It may look like a butter churn but this is in fact a Victorian ice cream maker, made by the OK brand. It's roughly 100 years oldKitchen gadgets are a must for anyone who is serious about cooking – and that hasn’t changed in more than 100 years.

A collection of quirky kitchen instruments from Victorian Britain as well as the UD have gone on sale, giving an insight into the tricks many used by amateur cooks to make their lives easier in the kitchen at a time when few homes had electricity.

Despite relying on hand power, the gadgets – some of which have never been seen in public before – are far from rudimentary and include complicated food processors to chop food, a cake maker for the Mary Berry of the Victorian era, and even an ice cream maker.

It may look like a butter churn but this is in fact a Victorian ice cream maker, made by the OK brand. It’s roughly 100 years old

This is a rare mid-19th century device for chopping up food - a precursor to the modern-day electric food processors

This is a rare mid-19th century device for chopping up food – a precursor to the modern-day electric food processors

Just like how top-of-the-range gadgets are sought after by keen cooks today, these devices were coveted by Victorians.

But unlike their modern counterparts, many of the gadgets were too expensive for most people to buy and were not highly reliable – so they rarely come up for sale.

But now 25 items of ‘kitchenalia’ which date from the late 19th and early 20th century have come up for auction, after being collected by Barry Harris, of Lincolnshire, over the last 40 years.

Before he retired, the top-end doll’s house miniatures maker used the gadgets to make exact 1:12 scale models with moving parts.

This strange looking device was used to slice up bread and bacon in the late 19th century

This strange looking device was used to slice up bread and bacon in the late 19th century

Another one of the quirky pieces of kitchenalia is this device which chops up tinned meat. It was made by the brand Enterprise

Another one of the quirky pieces of kitchenalia is this device which chops up tinned meat. It was made by the brand Enterprise

Both of these gadgets were used to mince meat the old-fashioned way – by putting the meat into the funnel at the top and turning the handle until it comes out the other side in mince form

The Mary Berry of the Victorian era would have had one of these. It’s a cake maker, made by Landers, Frary & Clark of New Britton Connecticut

He was a globally-renowned miniature maker with clients including wealthy stately home owners who commissioned exact replicas of their country piles.

Mr Harris has decided to sell some of the bizarre looking items he has amassed.

The incredible collection includes several chopping devices, including a rare mid-19th century model has a wooden base with a circular container on top that the user turned a handle to chop.

There is also a coffee grinder and several old fashioned coffee percolators, a cake maker, a pastry jigger, vegetable slicers, a flour sifter, a butter churn, a fruit press, an ice cream maker and a raisin stoner.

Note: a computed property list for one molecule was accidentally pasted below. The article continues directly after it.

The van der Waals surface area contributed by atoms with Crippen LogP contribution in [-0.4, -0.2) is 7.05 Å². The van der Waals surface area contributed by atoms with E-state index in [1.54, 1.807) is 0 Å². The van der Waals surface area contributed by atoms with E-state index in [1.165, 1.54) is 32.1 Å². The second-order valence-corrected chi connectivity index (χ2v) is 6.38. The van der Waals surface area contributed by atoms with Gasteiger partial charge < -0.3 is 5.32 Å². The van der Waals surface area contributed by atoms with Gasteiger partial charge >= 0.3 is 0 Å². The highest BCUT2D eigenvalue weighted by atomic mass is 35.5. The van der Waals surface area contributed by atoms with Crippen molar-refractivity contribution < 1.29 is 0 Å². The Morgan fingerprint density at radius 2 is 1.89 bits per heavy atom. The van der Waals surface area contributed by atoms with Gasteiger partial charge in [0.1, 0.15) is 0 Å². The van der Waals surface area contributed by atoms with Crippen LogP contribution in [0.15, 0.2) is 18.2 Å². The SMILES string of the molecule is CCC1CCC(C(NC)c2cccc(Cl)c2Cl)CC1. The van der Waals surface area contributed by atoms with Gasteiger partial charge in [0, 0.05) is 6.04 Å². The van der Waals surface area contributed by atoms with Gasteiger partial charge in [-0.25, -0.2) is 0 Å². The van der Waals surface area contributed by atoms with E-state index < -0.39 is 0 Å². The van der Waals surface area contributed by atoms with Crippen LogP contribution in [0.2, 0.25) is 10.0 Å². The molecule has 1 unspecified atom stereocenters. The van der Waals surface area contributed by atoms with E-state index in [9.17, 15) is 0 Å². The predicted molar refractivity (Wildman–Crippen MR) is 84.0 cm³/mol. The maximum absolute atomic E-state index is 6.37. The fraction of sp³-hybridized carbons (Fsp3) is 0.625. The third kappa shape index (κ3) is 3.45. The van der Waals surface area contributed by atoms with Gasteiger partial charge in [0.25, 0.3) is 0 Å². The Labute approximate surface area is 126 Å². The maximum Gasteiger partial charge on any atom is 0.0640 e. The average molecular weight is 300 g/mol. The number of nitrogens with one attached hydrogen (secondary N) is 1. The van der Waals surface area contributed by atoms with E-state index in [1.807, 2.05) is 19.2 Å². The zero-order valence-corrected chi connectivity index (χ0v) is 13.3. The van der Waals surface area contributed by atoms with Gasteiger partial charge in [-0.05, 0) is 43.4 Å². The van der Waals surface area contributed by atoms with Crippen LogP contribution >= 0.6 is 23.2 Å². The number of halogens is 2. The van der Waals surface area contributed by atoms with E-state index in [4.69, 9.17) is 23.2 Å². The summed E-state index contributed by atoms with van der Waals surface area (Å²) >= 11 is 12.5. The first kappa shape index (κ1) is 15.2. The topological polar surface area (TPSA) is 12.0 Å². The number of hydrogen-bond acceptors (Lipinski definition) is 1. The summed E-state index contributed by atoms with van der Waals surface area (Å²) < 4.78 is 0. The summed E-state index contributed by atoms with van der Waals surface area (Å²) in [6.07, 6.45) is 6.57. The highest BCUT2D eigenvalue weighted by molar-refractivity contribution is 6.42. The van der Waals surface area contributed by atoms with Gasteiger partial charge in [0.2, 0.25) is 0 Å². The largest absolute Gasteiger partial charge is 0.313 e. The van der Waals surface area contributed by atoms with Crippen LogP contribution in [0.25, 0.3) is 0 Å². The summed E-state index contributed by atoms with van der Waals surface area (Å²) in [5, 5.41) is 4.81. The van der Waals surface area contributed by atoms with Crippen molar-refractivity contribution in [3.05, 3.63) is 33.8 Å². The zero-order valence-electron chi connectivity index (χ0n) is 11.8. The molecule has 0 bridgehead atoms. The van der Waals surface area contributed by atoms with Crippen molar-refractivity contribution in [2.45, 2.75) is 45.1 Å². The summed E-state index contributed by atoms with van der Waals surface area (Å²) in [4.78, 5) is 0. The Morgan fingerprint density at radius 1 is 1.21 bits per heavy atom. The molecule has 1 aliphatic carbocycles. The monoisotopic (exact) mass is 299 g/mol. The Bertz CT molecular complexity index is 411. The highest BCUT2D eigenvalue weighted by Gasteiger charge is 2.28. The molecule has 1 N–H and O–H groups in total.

This device from the mid 19th century was used to grind coffee beans and was made by Kendrick & Sons of London

These Victorian coffee percolators were used to brew coffee in the 19th century. The percolator on the right is French-made and silver-plated, while the one on the left is tin

This is an Electric Light gadget for sifting flour made by Hunters – an American firm

This strange looking trinket is a steel pastry or pie jigger used by Victorians to crimp the edges of a pie

This gadget was used to remove the stones from raising in the late 19th or early 20th century

It make look like a weapon of torture but in fact this gadget dates as far back as the 18th century and are steel sugar ‘nips’ – designed to cut raw sugar

Fewer than 10 per cent of British households had electricity at the beginning of the 1920s, which meant cooks had to rely on plug-free devices to help them in the kitchen.

Alastair McPhie-Meiklejon, of auctioneers Golding, Young and Mawer based in Grantham, Lincs, said: ‘A lot of these items were really rare. They were the forerunners to the Kenwood Chef and food mixers that really didn’t exist before electric.

‘These companies were trying to create these kitchen aids and some of them are just charming.

A rare 19th century fruit press (left) – used to make juice – and a French-made 1 kilogram butter churn (right)

It looks like a sort of pipe but in fact this is a Victorian coffee pot and is roughly 100 years old

A Spong Patent universal slicer used to chop food (left), and a W R Americ medium sized mincer (right)

A rare 19th century potato and vegetable slicer is also part of the kitchenalia collection about to go on sale.

This grater (left) dates back to the late 19th century or early 20th century, while this impressive set of Librasco ebonised cast iron scales (right) also belongs to the same era

‘The way in which they are formed, they are the most ridiculously created things. They were mainly for high class establishments, especially in the US, they were at the forefront of this thing.

‘But the problem was you still had to do most of the work before you put it in these devices anyway.’

She added:  ‘The vast majority were probably sold to estates who had two or three chefs and had to cook on a grand sale. They would have been catastrophically expensive when they were released.’

It is not known how much the gadgets will sell for as the auction house has struggled to put an estimated value on the devices.

But the auction house hopes the whole collection will sell for thousands of pounds, perhaps even reaching five figures.

The kitchenalia will be sold on Wednesday.

[“Source-dailymail”]